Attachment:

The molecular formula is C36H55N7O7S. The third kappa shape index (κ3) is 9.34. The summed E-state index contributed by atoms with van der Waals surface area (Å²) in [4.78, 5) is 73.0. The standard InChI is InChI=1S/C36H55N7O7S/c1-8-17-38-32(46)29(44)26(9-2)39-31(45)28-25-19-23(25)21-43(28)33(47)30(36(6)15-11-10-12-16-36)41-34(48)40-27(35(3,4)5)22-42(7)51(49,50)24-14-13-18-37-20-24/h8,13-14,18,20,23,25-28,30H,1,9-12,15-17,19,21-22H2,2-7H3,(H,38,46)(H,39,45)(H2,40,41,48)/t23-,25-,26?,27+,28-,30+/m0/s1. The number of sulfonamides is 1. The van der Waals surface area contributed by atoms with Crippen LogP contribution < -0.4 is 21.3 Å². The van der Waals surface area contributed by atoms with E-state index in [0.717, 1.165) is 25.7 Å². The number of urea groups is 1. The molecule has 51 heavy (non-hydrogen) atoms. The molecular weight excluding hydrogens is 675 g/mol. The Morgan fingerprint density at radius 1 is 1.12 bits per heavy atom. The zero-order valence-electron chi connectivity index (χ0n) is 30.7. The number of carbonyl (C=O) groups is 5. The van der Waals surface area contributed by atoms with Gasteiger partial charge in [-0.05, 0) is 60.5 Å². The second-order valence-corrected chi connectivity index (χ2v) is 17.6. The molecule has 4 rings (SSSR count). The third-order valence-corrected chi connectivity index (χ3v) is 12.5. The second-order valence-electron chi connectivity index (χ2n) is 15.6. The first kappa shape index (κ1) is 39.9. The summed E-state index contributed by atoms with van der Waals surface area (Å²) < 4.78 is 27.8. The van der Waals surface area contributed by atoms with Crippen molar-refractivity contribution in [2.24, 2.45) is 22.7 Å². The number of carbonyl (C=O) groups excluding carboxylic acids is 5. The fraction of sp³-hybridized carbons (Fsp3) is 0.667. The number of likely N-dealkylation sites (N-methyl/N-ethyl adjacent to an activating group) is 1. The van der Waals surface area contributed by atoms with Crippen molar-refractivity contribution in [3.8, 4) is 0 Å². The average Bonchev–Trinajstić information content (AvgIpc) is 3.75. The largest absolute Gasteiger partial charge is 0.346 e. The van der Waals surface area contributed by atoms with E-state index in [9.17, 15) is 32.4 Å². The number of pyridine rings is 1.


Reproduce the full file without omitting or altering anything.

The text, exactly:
The molecular formula is C36H55N7O7S. The third kappa shape index (κ3) is 9.34. The summed E-state index contributed by atoms with van der Waals surface area (Å²) in [4.78, 5) is 73.0. The standard InChI is InChI=1S/C36H55N7O7S/c1-8-17-38-32(46)29(44)26(9-2)39-31(45)28-25-19-23(25)21-43(28)33(47)30(36(6)15-11-10-12-16-36)41-34(48)40-27(35(3,4)5)22-42(7)51(49,50)24-14-13-18-37-20-24/h8,13-14,18,20,23,25-28,30H,1,9-12,15-17,19,21-22H2,2-7H3,(H,38,46)(H,39,45)(H2,40,41,48)/t23-,25-,26?,27+,28-,30+/m0/s1. The number of sulfonamides is 1. The van der Waals surface area contributed by atoms with Crippen LogP contribution < -0.4 is 21.3 Å². The van der Waals surface area contributed by atoms with E-state index in [0.717, 1.165) is 25.7 Å². The number of urea groups is 1. The molecule has 51 heavy (non-hydrogen) atoms. The molecular weight excluding hydrogens is 675 g/mol. The Morgan fingerprint density at radius 1 is 1.12 bits per heavy atom. The zero-order valence-electron chi connectivity index (χ0n) is 30.7. The number of carbonyl (C=O) groups is 5. The van der Waals surface area contributed by atoms with Gasteiger partial charge in [-0.05, 0) is 60.5 Å². The second-order valence-corrected chi connectivity index (χ2v) is 17.6. The molecule has 4 rings (SSSR count). The third-order valence-corrected chi connectivity index (χ3v) is 12.5. The second-order valence-electron chi connectivity index (χ2n) is 15.6. The first kappa shape index (κ1) is 39.9. The summed E-state index contributed by atoms with van der Waals surface area (Å²) < 4.78 is 27.8. The van der Waals surface area contributed by atoms with Crippen molar-refractivity contribution in [2.24, 2.45) is 22.7 Å². The number of carbonyl (C=O) groups excluding carboxylic acids is 5. The fraction of sp³-hybridized carbons (Fsp3) is 0.667. The number of likely N-dealkylation sites (N-methyl/N-ethyl adjacent to an activating group) is 1. The van der Waals surface area contributed by atoms with Crippen molar-refractivity contribution in [3.8, 4) is 0 Å². The average Bonchev–Trinajstić information content (AvgIpc) is 3.75. The largest absolute Gasteiger partial charge is 0.346 e. The van der Waals surface area contributed by atoms with E-state index in [9.17, 15) is 32.4 Å². The number of pyridine rings is 1.